The following procedure was adopted. The ovaries were dissected out under tapwater and fixed immediately in corrosiveacetic fixative. Sections 5µ in thickness were stained in Mann’s methylblueeosin. The above fixative and stain were found to be the most satisfactory, the oxyphil nucleolus being stained pink and the basophil nucleolus blue.
Material fixed by Champy-Kulľs, Da Fano’s, and Bensley’s technique, and in Bouin’s picroformol was used for comparison. Two figures are also given of sections from an adult specimen of a sister species, Thrinax mixta KI. This material was fixed in Bouin’s picroformol and stained in iron haematoxylin.
It should be remarked that the material was taken from parthenogenetic females. In Thrinax macula males have been reared, but it has been found (21) that at least two kinds of females exist, one maleproducing, the other femaleproducing. In Allantus pallipes several generations have been reared parthenogenetically without the appearance of a single male, nor have males been found in nature.
4. Nucleolar Emissionss
The ovarian tubes of a Thrinax macula pupa, stained with Mann’s methylblueeosin, revealed some interesting facts. Yolkformation had only just commenced in a few of the older oocytes, but all stages between this and the small recently differentiated oocytes at the proximal end of the tubes were shown.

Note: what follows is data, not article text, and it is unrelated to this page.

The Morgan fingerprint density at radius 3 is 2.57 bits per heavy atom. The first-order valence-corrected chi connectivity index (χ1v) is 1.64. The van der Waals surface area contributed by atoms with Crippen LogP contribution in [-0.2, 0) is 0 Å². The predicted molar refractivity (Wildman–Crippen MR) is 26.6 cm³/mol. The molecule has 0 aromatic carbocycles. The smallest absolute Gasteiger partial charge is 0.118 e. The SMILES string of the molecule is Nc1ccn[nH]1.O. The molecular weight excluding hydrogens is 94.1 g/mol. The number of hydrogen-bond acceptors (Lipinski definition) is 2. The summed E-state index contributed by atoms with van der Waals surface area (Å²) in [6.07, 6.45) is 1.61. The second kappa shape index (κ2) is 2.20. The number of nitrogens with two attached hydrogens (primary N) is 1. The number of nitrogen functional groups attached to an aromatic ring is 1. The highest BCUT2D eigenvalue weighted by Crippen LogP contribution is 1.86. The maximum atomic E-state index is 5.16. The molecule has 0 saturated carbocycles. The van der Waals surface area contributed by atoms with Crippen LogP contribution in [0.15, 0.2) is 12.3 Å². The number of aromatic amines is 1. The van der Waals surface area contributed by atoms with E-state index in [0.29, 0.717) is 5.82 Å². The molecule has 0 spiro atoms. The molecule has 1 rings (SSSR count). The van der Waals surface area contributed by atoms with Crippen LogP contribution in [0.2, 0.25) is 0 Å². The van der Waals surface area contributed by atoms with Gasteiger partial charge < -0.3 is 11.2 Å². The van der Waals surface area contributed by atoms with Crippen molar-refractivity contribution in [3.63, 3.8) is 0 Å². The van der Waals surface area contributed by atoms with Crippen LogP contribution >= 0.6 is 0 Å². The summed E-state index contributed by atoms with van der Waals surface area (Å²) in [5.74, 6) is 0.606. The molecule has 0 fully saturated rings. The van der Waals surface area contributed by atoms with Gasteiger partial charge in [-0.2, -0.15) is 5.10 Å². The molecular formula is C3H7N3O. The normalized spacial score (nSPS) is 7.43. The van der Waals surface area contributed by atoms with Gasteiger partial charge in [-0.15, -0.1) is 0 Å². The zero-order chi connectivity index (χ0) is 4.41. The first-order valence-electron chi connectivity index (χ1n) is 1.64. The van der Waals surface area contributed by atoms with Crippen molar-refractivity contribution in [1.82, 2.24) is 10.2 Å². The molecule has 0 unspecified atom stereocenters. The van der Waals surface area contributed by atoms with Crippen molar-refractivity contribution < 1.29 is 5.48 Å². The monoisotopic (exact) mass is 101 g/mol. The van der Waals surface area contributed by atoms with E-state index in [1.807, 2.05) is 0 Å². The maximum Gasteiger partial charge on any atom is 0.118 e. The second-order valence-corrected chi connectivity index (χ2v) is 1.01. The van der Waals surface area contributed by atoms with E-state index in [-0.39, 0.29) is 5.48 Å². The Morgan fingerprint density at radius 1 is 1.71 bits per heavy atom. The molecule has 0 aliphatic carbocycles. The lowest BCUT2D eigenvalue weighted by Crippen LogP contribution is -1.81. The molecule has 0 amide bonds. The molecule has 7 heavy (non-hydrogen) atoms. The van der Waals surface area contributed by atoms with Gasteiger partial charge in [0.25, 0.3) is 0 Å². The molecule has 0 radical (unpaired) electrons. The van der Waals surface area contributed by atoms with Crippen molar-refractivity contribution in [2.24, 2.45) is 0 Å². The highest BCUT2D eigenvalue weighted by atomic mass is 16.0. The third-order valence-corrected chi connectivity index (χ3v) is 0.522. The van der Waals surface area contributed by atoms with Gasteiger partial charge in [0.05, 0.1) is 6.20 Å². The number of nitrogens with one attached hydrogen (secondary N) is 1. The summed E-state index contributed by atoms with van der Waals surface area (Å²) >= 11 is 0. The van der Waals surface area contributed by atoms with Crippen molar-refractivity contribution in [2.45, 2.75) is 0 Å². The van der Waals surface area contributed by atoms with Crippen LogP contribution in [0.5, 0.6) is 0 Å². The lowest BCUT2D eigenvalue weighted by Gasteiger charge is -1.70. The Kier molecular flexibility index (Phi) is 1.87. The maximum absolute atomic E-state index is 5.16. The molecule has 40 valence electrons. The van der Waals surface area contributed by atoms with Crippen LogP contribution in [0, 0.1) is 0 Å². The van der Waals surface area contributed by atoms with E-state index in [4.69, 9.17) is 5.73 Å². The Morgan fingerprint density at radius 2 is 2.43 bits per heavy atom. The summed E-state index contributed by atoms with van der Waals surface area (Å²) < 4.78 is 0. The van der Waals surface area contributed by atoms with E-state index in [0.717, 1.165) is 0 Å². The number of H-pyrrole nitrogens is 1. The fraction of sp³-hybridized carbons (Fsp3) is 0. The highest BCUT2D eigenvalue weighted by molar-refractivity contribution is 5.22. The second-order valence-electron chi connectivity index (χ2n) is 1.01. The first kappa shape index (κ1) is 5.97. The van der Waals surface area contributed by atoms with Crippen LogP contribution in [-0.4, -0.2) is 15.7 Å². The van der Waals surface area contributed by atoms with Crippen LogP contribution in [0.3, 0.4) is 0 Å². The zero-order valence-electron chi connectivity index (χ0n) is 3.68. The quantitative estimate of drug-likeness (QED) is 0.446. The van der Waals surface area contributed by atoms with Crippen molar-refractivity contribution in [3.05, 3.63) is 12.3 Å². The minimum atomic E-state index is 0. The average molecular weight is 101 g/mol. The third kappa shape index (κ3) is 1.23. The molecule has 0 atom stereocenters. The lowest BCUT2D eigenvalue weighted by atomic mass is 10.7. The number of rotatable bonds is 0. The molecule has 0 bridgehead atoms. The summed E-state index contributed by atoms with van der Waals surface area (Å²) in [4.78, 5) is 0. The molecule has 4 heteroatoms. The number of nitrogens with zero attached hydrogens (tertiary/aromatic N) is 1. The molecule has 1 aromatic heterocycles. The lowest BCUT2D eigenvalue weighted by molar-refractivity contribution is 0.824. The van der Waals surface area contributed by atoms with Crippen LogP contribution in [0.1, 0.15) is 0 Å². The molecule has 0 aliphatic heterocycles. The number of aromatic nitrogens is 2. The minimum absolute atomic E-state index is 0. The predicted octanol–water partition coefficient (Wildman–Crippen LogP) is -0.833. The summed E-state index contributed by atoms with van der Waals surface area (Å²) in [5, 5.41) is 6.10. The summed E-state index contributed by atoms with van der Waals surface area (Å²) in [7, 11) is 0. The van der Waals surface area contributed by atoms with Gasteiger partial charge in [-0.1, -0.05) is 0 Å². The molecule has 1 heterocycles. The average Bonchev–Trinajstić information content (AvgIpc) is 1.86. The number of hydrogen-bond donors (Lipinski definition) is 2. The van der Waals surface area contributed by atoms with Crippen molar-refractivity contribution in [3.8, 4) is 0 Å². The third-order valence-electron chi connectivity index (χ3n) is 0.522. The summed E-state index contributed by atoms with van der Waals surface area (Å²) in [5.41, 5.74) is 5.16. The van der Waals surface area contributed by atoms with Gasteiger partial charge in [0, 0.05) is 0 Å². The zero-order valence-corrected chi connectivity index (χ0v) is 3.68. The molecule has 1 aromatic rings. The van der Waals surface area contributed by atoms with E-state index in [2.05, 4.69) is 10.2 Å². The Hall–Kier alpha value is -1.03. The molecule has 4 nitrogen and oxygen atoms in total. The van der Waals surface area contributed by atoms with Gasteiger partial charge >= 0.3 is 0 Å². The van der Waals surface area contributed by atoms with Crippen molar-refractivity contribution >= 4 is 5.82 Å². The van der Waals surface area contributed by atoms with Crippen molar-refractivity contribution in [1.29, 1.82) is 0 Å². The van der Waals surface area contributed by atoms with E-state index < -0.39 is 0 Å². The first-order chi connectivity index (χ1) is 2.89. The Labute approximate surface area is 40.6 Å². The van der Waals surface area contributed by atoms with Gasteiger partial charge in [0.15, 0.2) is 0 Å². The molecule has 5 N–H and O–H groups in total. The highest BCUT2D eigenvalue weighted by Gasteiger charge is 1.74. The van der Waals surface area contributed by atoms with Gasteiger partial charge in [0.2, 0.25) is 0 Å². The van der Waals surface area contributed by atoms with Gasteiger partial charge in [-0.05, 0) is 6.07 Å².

In the early oocytes before the formation of the nutritive chambers the nuclei stain pink, while the nucleoli are basophil (fig. 1, Pl. 10). At a later stage the nucleolus has increased in size, and, at the same time, has developed a slightly oxyphil margin around the basophil part present in the older cells (fig. 2, Pl. 10). The oxyphil part increases in size and in staining properties and becomes rounded off from the other part of the nucleolus; this is shown in fig. 3, Pl. 10, taken from an oocyte which is sharply marked off from the nursecells. The two parts of the nucleolus may remain in close association for some time, or, as is more usual, become separate, the basophil part consisting of a small round body or dark granule surrounded by a faintly staining, vacuolated body which appears to vary slightly in its staining reactions, being in some cases faintly blue, while in others the acid stain seems to predominate. The basophil stain appears to become more marked in the older oocytes although, in the greater number of nucleoli examined, the outer margin seemed to be more strongly oxyphil than the remainder. The oxyphil nucleolus or plasmosome increases greatly in size, and is roughly spherical in shape (fig. 4, Pl. 10). The next stage is clearly shown by two oocytes from an ovarian tube of an adult. (It should be noted that the adult tubes, although containing fully developed eggs, also contain oocytes which are directly comparable to corresponding stages found in the pupa.) The vacuoles in the outer part of the basophil nucleolus become more marked and in some cases contain small dark granules similar in staining properties to the round basophil body from which they are apparently given off (figs. 5 and 6, Pl. 10). On examining some of the older oocytes from the pupal material, these granules were seen to increase in size, pass towards the periphery, and finally become liberated as separate bodies consisting of a basophil granule surrounded by slightly basophil material; the latter part, however, may be slightly oxyphil at the time it is liberated (fig. 7, Pl. 10). These buds may have another manner of origin as suggested by fig. 8, Pl. 10; here a large vacuolated mass is shown in contact with the basophil nucleolus from which it appears to have been derived. Granulecontaining vacuoles occur in this mass, the larger bearing a striking resemblance to buds occurring free in the nucleus and to those already described as originating from the basonucleolus. Thus it would seem that vacuolated masses may be given off from the nucleolus, and that these in turn give rise to buds containing a basophil granule.